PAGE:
The Truth, Mainly - 12/24/2001

Getting Christmas, 1941, but no electric train
by Leon Satterfield

I don't get it.

It's December, 1941, and I'm seven years old and I go to church and I'm about to have a bad Christmas anyway. That'll be two in a row.

Last Christmas, we had to go to California to see my uncle who moved out there from Kansas to work in an airplane factory. My three-year-old sister and I got lost in L.A. and we ended up in the police station.

I liked Kansas better.

And this year it's almost as bad. Last year, it was the L.A. police station. This year, it's World War II.

At least we don't have to go to California this Christmas. We were planning to go, but then we got in World War II at Pearl Harbor and my mother's stepbrother, Raymond, was on the West Virginia and Tojo bombed him and we don't know yet if he got killed. And if we go to California, Tojo might bomb us too, so we stay in Kansas.

But the worst thing about this Christmas is that I'm not getting the electric train I need. And it's no fair because my third cousins are named Wilbur and Silas and they got an electric train for Christmas last year and my name is Noel spelled backward and I'm not getting an electric train for Christmas this year.

Because, my father says, all the electric trains this year are going to the war effort. Gasoline and sugar are going to the war effort too. I don't get it.

So on Christmas Eve, we go to church. We're Baptists. I have to wear my bathrobe and pretend I'm a sheep herder. So do all the other Baptist kids.

Up in front of everyone, we sing songs that I don't get. About a way in a manger. About harking the Harold angels sing. About round yon virgin.

My favorite is about the first Noel the angel did say, and the other kids are jealous because what the angel did say is my name spelled backward. Everyone else's name spelled backward isn't anything anybody can say. Except Bob Buck's and his name spelled backward is the same thing he started with.

Harold Sims says the Harold angels are named after him. I say like fun.

The last song we sing is about Gloria in excelsior and I don't get that one either. Who's Gloria? What's she doing in the excelsior?

Then our skinny preacher comes out dressed like Santa Claus with his stomach off to one side and he gives all us kids brown paper sacks of hard candy and walnuts and oranges. Like that will maybe make up for World War II and no electric train.

Then we go home and open presents. I get Dick Tracy handcuffs and a cap gun and three boxes of caps, one from each sister. I give my sisters hankies, my father some hot toothpicks, and my mother a glass salt shaker in a little box full of excelsior. It makes me wonder about Gloria again.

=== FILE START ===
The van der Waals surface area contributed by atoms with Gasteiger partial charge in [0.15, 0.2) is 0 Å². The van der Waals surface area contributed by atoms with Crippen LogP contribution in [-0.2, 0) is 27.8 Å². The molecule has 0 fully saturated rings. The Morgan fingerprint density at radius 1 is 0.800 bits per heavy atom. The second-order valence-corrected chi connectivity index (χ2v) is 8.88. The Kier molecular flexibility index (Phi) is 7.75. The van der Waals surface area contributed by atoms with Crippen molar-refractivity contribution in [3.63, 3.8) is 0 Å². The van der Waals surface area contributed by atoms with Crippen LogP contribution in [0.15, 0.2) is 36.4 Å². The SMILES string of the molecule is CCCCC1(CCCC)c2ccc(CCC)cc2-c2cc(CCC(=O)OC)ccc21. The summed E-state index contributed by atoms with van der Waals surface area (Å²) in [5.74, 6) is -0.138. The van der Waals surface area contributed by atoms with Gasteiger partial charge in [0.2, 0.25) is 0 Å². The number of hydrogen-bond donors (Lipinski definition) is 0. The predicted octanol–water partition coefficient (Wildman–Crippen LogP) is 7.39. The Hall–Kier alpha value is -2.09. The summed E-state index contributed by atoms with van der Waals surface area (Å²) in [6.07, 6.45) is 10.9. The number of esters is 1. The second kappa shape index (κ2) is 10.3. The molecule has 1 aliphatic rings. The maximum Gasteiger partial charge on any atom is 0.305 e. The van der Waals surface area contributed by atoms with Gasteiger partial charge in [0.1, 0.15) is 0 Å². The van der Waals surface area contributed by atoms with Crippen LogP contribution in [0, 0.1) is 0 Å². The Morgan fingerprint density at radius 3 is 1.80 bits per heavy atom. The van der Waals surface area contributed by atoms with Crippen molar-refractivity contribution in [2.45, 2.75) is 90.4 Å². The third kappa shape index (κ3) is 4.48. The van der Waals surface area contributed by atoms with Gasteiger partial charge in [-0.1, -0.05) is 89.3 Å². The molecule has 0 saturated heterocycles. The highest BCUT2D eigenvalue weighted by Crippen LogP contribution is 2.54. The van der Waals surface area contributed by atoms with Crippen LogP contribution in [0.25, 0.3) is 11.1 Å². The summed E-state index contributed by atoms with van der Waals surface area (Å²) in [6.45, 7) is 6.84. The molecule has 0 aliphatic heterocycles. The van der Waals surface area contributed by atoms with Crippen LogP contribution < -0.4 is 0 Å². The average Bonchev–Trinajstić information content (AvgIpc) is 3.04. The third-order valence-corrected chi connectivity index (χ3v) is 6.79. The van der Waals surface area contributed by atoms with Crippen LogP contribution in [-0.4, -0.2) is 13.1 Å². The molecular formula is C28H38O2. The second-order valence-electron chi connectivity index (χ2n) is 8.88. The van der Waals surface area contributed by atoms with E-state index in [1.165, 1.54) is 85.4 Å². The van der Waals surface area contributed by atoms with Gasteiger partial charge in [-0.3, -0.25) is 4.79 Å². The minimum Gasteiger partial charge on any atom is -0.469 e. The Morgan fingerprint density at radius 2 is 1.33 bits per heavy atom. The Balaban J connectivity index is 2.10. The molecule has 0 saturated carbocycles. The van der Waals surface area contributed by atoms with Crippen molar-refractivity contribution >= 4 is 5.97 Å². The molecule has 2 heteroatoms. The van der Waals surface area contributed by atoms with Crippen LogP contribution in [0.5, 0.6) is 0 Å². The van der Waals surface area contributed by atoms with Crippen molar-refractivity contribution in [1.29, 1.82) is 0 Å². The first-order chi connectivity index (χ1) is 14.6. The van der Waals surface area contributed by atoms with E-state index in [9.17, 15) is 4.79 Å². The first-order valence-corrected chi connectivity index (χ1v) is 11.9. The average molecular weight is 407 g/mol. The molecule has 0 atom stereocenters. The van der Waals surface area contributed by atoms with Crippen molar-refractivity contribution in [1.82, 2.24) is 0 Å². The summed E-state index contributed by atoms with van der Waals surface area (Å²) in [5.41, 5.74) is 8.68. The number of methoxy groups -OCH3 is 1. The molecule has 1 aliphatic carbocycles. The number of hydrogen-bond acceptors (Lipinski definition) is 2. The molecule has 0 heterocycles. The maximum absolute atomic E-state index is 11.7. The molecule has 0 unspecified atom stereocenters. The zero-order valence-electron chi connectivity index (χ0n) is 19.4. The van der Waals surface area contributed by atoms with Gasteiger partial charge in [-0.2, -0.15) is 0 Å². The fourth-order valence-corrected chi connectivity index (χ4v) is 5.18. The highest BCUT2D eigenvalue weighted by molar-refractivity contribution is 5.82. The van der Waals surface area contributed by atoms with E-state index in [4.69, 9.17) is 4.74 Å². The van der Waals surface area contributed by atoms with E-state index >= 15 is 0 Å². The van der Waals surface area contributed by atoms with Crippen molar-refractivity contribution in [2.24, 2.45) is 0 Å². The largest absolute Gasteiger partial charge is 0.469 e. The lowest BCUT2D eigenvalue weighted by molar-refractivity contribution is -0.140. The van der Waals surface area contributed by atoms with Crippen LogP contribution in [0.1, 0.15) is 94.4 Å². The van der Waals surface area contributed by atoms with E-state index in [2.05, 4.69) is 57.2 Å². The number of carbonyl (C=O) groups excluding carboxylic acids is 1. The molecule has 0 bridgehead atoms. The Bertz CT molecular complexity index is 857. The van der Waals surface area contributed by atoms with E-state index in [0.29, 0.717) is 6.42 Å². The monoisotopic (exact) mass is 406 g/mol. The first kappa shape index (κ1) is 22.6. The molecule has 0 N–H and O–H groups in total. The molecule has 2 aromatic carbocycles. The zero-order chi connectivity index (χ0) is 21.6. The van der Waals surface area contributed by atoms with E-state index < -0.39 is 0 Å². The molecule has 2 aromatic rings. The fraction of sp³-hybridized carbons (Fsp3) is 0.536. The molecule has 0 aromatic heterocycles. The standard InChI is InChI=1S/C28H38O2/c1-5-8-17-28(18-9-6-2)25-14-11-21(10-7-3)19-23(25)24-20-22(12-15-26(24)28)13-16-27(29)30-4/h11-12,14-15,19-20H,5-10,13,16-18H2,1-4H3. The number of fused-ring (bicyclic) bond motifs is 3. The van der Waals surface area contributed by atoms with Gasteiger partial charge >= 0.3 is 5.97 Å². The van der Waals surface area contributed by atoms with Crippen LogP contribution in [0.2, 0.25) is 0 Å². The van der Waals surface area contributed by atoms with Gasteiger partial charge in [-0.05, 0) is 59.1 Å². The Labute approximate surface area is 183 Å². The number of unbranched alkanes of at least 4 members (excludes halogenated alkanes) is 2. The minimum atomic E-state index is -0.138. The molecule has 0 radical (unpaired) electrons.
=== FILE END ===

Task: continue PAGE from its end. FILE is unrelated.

But no electric train.

After I go to bed I remember a picture show about a boy who wants a puppy and when he wakes up on Christmas morning there are five puppies in his bed and they lick his face. So maybe, I think, there'll be an electric train in my bed when I wake up in the morning.

But there isn't. So I know that World War II is serious.

And just after we sit down to Christmas dinner, my grandmother calls long distance to tell my mother she got a letter from Raymond and he said that he didn't get killed at Pearl Harbor, but some of his friends did.

After she hangs up, my mother cries a little bit without making any noise and I don't get that even more than I don't get Gloria in the excelsior. I thought my mother liked Raymond, so why is she crying because he didn't get killed?

I turn on the radio to cheer her up. But it's not time yet for Fibber McGee and Molly and some guy is singing about hearing bells on Christmas Day "their old familiar carols play, and wild and sweet the words repeat of peace on earth, good will to men."

That sounds pretty cheerful, so I turn it up and the guy sings "And in despair I bowed my head, there is no peace on earth, I said, for hate is strong and mocks the song of peace on earth, good will to men."

And when my mother hears that, she turns the radio off.

But my little sister—who does things my mother doesn't want her to do because it makes my father laugh—turns the radio back on and the guy is singing "Then pealed the bells more loud and deep, God is not dead nor doth He sleep, the wrong shall fail, the right prevail, with peace on earth, good will to men."

"Well," my mother says, dabbing her eyes with her Christmas napkin, "I hope so. I surely do hope so."

And this time I think maybe I get it. Then we eat.


Retired English Professor Leon Satterfield writes to salvage clarity from his confusion. His column appears on alternate Mondays. His e-mail address is:

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